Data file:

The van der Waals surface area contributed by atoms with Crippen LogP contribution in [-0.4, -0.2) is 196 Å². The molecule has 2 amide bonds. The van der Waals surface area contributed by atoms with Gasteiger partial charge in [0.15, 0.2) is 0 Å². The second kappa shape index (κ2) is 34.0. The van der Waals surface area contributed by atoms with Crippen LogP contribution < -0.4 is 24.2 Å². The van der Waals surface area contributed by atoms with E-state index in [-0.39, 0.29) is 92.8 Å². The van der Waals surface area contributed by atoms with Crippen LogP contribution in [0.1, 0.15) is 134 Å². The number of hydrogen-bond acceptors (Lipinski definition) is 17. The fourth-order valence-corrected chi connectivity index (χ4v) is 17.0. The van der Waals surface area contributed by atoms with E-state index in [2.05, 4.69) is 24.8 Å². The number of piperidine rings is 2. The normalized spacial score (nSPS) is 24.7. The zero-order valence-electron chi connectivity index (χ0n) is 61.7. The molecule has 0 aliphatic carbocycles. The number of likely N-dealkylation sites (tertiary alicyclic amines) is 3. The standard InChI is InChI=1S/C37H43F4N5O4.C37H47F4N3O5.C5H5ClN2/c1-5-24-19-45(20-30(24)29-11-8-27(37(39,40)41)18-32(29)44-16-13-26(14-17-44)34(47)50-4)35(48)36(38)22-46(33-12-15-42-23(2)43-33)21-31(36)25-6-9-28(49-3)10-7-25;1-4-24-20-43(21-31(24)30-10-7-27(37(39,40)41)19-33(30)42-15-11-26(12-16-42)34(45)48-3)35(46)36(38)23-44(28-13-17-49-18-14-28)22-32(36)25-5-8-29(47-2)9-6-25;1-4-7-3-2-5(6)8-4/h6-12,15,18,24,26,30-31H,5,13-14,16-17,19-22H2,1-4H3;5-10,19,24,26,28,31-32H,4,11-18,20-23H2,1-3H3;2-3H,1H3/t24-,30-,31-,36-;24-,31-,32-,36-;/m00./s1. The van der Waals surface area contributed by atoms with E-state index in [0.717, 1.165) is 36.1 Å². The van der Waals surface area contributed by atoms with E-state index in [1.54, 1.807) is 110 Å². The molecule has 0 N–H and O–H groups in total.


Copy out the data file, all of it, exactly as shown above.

The van der Waals surface area contributed by atoms with Crippen LogP contribution in [-0.4, -0.2) is 196 Å². The molecule has 2 amide bonds. The van der Waals surface area contributed by atoms with Gasteiger partial charge in [0.15, 0.2) is 0 Å². The second kappa shape index (κ2) is 34.0. The van der Waals surface area contributed by atoms with Crippen LogP contribution < -0.4 is 24.2 Å². The van der Waals surface area contributed by atoms with E-state index in [-0.39, 0.29) is 92.8 Å². The van der Waals surface area contributed by atoms with Crippen LogP contribution in [0.1, 0.15) is 134 Å². The number of hydrogen-bond acceptors (Lipinski definition) is 17. The fourth-order valence-corrected chi connectivity index (χ4v) is 17.0. The van der Waals surface area contributed by atoms with E-state index in [2.05, 4.69) is 24.8 Å². The number of piperidine rings is 2. The normalized spacial score (nSPS) is 24.7. The zero-order valence-electron chi connectivity index (χ0n) is 61.7. The molecule has 0 aliphatic carbocycles. The number of likely N-dealkylation sites (tertiary alicyclic amines) is 3. The standard InChI is InChI=1S/C37H43F4N5O4.C37H47F4N3O5.C5H5ClN2/c1-5-24-19-45(20-30(24)29-11-8-27(37(39,40)41)18-32(29)44-16-13-26(14-17-44)34(47)50-4)35(48)36(38)22-46(33-12-15-42-23(2)43-33)21-31(36)25-6-9-28(49-3)10-7-25;1-4-24-20-43(21-31(24)30-10-7-27(37(39,40)41)19-33(30)42-15-11-26(12-16-42)34(45)48-3)35(46)36(38)23-44(28-13-17-49-18-14-28)22-32(36)25-5-8-29(47-2)9-6-25;1-4-7-3-2-5(6)8-4/h6-12,15,18,24,26,30-31H,5,13-14,16-17,19-22H2,1-4H3;5-10,19,24,26,28,31-32H,4,11-18,20-23H2,1-3H3;2-3H,1H3/t24-,30-,31-,36-;24-,31-,32-,36-;/m00./s1. The van der Waals surface area contributed by atoms with E-state index in [0.717, 1.165) is 36.1 Å². The van der Waals surface area contributed by atoms with E-state index in [1.54, 1.807) is 110 Å². The molecule has 0 N–H and O–H groups in total.